Life is a mission, not a career-or even a marriage and a family.
. The mission orientation enables us to align everything we do. We make a choice of profession, for example, not just on some "meat market" assessment of our current worth on the job market but rather on our personal awareness of our God-given talents, gifts, and abilities and some general idea of how we might best use these. The work we do should not only enable us to provide for our needs (as opposed to all our wants), but also to fulfill our personal reason for being, or what I like to call "the full m easure of our creation."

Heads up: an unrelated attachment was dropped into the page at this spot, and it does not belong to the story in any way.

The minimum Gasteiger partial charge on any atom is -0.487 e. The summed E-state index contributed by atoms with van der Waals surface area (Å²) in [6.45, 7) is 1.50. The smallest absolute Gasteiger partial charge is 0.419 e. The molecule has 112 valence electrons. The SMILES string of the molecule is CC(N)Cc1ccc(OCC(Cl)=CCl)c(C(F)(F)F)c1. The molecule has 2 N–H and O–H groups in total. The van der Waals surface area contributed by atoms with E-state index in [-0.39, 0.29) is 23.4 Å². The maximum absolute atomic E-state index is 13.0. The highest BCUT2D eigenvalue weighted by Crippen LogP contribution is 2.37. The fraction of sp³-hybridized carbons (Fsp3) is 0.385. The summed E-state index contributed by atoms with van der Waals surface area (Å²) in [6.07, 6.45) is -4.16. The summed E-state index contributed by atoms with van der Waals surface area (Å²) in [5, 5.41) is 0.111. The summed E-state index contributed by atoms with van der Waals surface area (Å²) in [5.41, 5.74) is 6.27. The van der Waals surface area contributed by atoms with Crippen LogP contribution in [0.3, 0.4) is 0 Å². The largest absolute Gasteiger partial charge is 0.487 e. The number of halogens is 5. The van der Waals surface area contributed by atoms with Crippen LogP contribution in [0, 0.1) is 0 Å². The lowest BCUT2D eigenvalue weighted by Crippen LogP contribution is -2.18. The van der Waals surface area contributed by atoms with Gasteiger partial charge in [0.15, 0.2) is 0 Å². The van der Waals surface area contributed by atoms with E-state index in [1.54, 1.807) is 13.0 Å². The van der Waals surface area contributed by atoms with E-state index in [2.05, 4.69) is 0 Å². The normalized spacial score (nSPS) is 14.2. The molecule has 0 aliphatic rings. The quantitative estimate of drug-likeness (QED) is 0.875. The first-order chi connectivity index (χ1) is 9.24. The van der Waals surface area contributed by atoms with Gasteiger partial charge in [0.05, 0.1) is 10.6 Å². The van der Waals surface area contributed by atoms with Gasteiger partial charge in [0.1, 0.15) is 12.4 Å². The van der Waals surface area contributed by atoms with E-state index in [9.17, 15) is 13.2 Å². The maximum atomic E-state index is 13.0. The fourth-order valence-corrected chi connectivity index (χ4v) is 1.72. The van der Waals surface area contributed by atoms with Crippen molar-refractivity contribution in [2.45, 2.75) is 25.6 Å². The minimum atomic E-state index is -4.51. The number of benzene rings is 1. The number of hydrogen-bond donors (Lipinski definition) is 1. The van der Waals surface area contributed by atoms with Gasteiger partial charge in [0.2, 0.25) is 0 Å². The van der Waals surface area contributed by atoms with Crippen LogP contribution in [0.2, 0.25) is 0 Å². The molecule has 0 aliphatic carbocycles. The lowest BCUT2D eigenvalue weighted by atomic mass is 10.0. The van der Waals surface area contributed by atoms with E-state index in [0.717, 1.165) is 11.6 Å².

On the marriage and family side, we seek to find a loving mate and procreate and certainly we give high priority to these and other family relationships. Nonetheless we maintain a mission orientation, meaning that we remain open to personal guidance regarding our next steps, even if that means: a) marrying someone who is "different" from our parents' expectations (perhaps someone of another culture or country); b) having a family that is "different" from the "model" family; or c) taking that spouse and family on an adventure that is "different" from a traditional career or local "hometown" lifestyle. Often, having a mission orientation in marriage and family matters means making choices and decisions that are painful, unpopular, and misunderstood. In fact, you may not even understand why you are so choosing, except that it's common in service and sacrifice not to know everything up front.
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